They say many people were attending church not because they were devoted to God, but because they wanted to be seen as religiously respectable and morally upright by those who could give them business or positions of influence. These contemporary church leaders say that a benefit of living in a post-Christian culture is that public expressions of hypocrisy are on a downward trend, and those who participate are here for the right reasons, more likely to be doing their good deeds quietly, more likely to find the reward that Jesus describes, the reward that really counts.

Of course, hypocrisy has not disappeared. And while it may be tempting to name instances of hypocrisy we think we see around us, the place where we really should focus our examination is on our own hearts and minds. Jesus’ teaching in the sixth chapter of Matthew call us to that sort of examination, because the change at stake is the healthy transformation the Christ can effect in our hearts and minds.  Jesus’ challenge to live differently means he believes that his followers actually can change, even when we’re haunted by the feeling that we are hypocrites.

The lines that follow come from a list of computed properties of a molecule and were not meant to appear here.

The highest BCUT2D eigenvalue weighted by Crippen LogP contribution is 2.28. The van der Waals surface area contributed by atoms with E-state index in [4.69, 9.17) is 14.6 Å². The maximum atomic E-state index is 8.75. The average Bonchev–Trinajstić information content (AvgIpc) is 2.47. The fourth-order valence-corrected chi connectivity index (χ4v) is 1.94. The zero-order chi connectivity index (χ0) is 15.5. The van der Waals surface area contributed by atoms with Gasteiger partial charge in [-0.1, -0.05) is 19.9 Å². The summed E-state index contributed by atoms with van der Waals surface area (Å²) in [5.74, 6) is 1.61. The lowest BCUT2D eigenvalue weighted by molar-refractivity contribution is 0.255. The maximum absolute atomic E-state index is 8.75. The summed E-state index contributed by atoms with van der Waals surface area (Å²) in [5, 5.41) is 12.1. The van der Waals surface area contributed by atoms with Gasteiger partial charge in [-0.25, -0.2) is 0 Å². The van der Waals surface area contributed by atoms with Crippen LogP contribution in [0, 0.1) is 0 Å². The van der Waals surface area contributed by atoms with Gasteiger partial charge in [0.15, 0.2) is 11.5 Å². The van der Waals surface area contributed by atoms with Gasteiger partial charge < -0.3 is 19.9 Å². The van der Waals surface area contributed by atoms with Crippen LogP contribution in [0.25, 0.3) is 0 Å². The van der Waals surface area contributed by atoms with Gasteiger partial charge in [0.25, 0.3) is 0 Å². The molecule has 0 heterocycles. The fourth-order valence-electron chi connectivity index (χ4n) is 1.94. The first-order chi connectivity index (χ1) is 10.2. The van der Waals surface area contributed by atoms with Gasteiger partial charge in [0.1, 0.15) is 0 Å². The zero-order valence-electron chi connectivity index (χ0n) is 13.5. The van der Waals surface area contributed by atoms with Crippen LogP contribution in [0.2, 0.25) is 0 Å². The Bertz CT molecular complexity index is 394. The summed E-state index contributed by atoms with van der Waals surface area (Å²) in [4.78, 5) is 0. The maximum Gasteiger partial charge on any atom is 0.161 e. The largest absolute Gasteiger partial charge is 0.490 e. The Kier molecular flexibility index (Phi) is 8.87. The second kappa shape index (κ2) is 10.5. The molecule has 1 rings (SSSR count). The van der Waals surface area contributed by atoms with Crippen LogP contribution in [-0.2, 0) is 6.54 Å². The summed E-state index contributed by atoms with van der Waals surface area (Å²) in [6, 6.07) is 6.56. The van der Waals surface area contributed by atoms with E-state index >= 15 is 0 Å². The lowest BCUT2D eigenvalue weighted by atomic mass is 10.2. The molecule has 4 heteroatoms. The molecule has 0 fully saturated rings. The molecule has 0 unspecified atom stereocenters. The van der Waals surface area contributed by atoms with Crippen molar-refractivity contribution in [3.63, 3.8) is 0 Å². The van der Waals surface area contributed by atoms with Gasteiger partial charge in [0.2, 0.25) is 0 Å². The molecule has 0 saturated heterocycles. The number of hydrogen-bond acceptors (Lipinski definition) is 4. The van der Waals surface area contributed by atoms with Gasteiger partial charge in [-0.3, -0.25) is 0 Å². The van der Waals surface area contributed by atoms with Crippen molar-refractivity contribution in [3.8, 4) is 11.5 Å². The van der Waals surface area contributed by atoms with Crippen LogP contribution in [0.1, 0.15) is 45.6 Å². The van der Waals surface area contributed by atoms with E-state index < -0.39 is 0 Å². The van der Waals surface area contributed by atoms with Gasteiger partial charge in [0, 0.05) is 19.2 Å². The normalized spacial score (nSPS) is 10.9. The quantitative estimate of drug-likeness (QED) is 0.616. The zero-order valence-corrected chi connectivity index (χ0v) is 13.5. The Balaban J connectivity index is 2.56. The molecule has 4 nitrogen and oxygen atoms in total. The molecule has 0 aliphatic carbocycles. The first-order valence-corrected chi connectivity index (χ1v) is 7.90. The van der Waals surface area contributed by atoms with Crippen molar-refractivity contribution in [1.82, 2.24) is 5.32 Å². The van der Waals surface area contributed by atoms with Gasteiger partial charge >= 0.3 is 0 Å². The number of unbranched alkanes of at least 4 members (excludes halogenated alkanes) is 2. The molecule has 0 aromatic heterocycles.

Michael Lindvall retells a wonderful story by Max Beerbohm about a nobleman named Lord George Hell, a corrupt and shameless sinner. Lord George falls wildly in love with a saintly young woman. To win her love, he covers his bloated features with the mask of a saint. The young woman is deceived, and becomes his bride. They live happily until a woman from Hell’s wicked past shows up and threatens to expose him. She challenges him to take off his mask. Sadly, having no choice, he takes it off. Lo and behold, he discovers that beneath the saint’s mask is the face of the saint that he has become by wearing the mask in love.[2]

Inside every one of us is a Goofus-like sinful nature. Jesus’ teaching implies that we can actually grow to want to do the right thing. We can be reshaped by the Spirit of God, who loves us as we are, but calls us to be more than we are, and leads us down the path toward practicing and realizing our Gallant-like redeemed status. The promise of the gospel is that Jesus lives with us in the midst of our messiness, loves us in the moments of our hypocrisy, and leads us on the journey from sinner toward saint.

[1] Franklin W. Boreham, “Gwen,” in Ships of Pearl, New York: Abingdon Press, 1935, pp. 134-138.

[2] Michael L. Lindvall, A Geography of God, Louisville: WJKP, 2007, p. 101.


~ by JohnH1962 on February 16, 2014.